Nigeria issues guidelines on bidding process for 31 marginal oil fields

December 05, 2013 | Licensing & Concessions

NNPC-Cancer-520x330Lagos, Nigeria – Nigeria’s oil industry regulator has issued guidelines for the bidding process for 31 marginal oil fields stating that only companies with at least 51% of equity interests held by Nigerian citizens could bid for the licenses, the Department of Petroleum Resource said Thursday.

The bidding process will begin December 12, it added.

Each prospective company wishing to participate in the process can bid for a maximum of three fields, with each field requiring a separate application, and would be required to pay total fees of $28,000 including application fee and fees for data prying, the DPR said.

“The key objectives of the current exercise are to grow reserves and boost production, promote indigenous participation in the upstream sector of the industry and increase Nigerian content development,” head of the DPR George Osahon, said in a statement.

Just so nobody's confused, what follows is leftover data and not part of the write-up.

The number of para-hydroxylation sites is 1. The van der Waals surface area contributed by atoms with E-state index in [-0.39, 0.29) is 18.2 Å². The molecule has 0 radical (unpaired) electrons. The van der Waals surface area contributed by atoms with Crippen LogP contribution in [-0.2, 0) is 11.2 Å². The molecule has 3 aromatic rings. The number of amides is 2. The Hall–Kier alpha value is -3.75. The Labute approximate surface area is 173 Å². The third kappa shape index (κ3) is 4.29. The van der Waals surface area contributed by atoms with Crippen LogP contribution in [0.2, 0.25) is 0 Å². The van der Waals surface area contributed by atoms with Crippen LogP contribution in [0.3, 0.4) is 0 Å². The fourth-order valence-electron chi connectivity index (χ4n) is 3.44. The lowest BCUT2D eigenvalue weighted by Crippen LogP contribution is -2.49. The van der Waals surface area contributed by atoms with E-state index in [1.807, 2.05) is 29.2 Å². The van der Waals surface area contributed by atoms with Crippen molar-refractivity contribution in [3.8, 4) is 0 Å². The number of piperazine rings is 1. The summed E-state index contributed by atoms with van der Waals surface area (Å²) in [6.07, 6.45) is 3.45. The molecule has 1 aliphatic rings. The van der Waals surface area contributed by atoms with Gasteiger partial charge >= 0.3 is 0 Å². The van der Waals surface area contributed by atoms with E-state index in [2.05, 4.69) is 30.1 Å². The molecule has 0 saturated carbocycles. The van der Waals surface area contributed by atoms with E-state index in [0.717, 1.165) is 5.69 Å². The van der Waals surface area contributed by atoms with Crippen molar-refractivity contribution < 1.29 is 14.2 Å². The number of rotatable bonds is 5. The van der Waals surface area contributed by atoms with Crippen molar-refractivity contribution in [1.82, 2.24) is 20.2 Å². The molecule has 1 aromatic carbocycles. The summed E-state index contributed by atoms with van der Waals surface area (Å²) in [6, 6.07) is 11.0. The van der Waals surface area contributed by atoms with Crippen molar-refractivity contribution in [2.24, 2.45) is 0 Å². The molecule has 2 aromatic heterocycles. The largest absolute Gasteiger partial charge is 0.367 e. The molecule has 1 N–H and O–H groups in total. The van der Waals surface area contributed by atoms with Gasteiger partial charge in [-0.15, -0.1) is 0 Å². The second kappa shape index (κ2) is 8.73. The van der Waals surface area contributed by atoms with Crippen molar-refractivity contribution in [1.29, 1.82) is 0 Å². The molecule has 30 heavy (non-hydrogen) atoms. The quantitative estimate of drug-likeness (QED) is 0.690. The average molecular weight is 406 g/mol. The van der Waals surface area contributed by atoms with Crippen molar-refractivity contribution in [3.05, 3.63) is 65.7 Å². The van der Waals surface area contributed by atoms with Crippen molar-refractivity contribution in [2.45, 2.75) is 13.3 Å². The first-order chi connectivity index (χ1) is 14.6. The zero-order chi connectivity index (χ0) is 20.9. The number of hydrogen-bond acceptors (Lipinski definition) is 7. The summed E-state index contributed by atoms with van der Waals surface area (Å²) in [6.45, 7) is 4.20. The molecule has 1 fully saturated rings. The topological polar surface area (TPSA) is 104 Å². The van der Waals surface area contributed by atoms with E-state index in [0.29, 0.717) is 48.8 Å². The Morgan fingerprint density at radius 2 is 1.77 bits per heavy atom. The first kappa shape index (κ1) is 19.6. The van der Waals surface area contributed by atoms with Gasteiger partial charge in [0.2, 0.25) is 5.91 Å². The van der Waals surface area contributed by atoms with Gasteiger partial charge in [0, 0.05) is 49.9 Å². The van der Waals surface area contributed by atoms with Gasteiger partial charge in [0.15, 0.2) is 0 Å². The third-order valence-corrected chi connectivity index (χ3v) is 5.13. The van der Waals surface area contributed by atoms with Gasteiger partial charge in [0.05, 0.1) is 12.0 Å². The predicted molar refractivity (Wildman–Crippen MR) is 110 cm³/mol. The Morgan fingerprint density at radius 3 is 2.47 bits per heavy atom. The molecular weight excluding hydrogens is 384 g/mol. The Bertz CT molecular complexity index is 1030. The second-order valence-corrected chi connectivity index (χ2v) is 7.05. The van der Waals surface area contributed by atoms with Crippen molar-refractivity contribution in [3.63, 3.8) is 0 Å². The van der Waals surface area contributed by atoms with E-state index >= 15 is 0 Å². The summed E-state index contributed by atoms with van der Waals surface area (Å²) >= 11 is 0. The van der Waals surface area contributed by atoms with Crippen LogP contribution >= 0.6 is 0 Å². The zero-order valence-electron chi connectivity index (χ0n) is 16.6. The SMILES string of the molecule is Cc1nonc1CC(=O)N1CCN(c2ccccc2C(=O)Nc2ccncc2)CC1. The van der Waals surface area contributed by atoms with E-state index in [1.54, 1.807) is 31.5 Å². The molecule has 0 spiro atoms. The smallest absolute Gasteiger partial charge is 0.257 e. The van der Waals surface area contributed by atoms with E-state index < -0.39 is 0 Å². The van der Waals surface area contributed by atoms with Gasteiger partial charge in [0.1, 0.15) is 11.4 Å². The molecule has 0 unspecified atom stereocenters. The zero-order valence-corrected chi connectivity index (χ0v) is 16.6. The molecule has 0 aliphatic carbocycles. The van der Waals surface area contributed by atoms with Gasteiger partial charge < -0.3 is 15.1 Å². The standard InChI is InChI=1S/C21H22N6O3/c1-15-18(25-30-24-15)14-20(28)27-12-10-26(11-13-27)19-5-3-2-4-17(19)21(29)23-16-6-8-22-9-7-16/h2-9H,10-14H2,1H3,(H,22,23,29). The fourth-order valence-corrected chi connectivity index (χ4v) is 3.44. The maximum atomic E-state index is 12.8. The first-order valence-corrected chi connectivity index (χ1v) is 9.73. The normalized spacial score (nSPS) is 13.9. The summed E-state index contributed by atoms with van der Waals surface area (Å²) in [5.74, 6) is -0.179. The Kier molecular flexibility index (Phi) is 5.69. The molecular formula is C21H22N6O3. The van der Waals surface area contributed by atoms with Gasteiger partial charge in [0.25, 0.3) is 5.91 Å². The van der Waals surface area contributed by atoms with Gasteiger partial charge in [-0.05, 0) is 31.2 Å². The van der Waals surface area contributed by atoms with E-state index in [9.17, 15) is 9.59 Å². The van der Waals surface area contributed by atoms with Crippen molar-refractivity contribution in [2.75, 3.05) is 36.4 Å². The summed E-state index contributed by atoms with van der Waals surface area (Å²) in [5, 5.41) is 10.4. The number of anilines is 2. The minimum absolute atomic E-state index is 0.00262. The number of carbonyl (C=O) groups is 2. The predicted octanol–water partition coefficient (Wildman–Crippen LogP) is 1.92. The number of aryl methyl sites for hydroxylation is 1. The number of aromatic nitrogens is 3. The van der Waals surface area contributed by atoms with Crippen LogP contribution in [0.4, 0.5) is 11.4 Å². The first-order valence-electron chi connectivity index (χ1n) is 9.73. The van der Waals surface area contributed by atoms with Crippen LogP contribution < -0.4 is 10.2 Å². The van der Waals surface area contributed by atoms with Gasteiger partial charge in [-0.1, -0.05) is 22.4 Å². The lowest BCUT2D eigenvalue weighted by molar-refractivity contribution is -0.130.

Osahon said the bidding round, which would be in four stages — pre-qualification, technical and commercial tender, oral presentation and announcement of winning bids — would require companies with technical ability with regards to the evaluation and development of the assets, access to funding or evident relationship with a technical partner with adequate financial resources to operate the assigned field.

Nigeria’s petroleum resources minister Diezani Alison-Madueke had said on November 28 that 31 marginal oil fields will be put on offer in the latest bidding round, with 16 of the fields located onshore in the Niger Delta, and the remaining 15 in the continental shelf.

Nigeria has twice put off the oil licensing round for marginal fields — planned for October 2012 and then later pushed to last December.

In the first major licensing round for marginal oil fields held by Nigeria in 2002, Nigeria handed out licenses to 24 small oil fields which had been relinquished by oil companies including Shell, Total and Chevron.

Eight of the 24 fields were already in production, contributing in excess of 100 million barrels of oil to Nigeria’s reserves. The remaining 16 fields were at various stages of development, government data showed.

The marginal fields were discovered by the oil majors but abandoned due to low reserves and productivity as well as higher over-head costs.

Nigeria, OPEC’s sixth largest crude oil exporter, currently produces around 2.2 million b/d of crude oil, with more than 90% of this coming from fields owned and operated by multinational oil firms.